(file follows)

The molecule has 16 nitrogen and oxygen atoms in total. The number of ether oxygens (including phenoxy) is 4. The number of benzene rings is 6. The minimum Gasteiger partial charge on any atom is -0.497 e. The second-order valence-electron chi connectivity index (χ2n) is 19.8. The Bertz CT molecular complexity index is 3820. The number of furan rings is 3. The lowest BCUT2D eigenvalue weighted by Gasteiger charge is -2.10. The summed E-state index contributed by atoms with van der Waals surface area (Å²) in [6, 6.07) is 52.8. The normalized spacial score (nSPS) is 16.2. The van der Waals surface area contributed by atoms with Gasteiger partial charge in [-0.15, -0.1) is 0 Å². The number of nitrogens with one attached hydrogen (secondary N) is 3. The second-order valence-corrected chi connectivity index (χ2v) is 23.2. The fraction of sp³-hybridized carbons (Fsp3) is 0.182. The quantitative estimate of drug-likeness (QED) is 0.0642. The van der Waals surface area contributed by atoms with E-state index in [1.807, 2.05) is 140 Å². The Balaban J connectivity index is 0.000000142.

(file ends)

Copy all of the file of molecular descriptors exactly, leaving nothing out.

The molecule has 16 nitrogen and oxygen atoms in total. The number of ether oxygens (including phenoxy) is 4. The number of benzene rings is 6. The minimum Gasteiger partial charge on any atom is -0.497 e. The second-order valence-electron chi connectivity index (χ2n) is 19.8. The Bertz CT molecular complexity index is 3820. The number of furan rings is 3. The lowest BCUT2D eigenvalue weighted by Gasteiger charge is -2.10. The summed E-state index contributed by atoms with van der Waals surface area (Å²) in [6, 6.07) is 52.8. The normalized spacial score (nSPS) is 16.2. The van der Waals surface area contributed by atoms with Gasteiger partial charge in [-0.15, -0.1) is 0 Å². The number of nitrogens with one attached hydrogen (secondary N) is 3. The second-order valence-corrected chi connectivity index (χ2v) is 23.2. The fraction of sp³-hybridized carbons (Fsp3) is 0.182. The quantitative estimate of drug-likeness (QED) is 0.0642. The van der Waals surface area contributed by atoms with E-state index in [1.807, 2.05) is 140 Å². The Balaban J connectivity index is 0.000000142.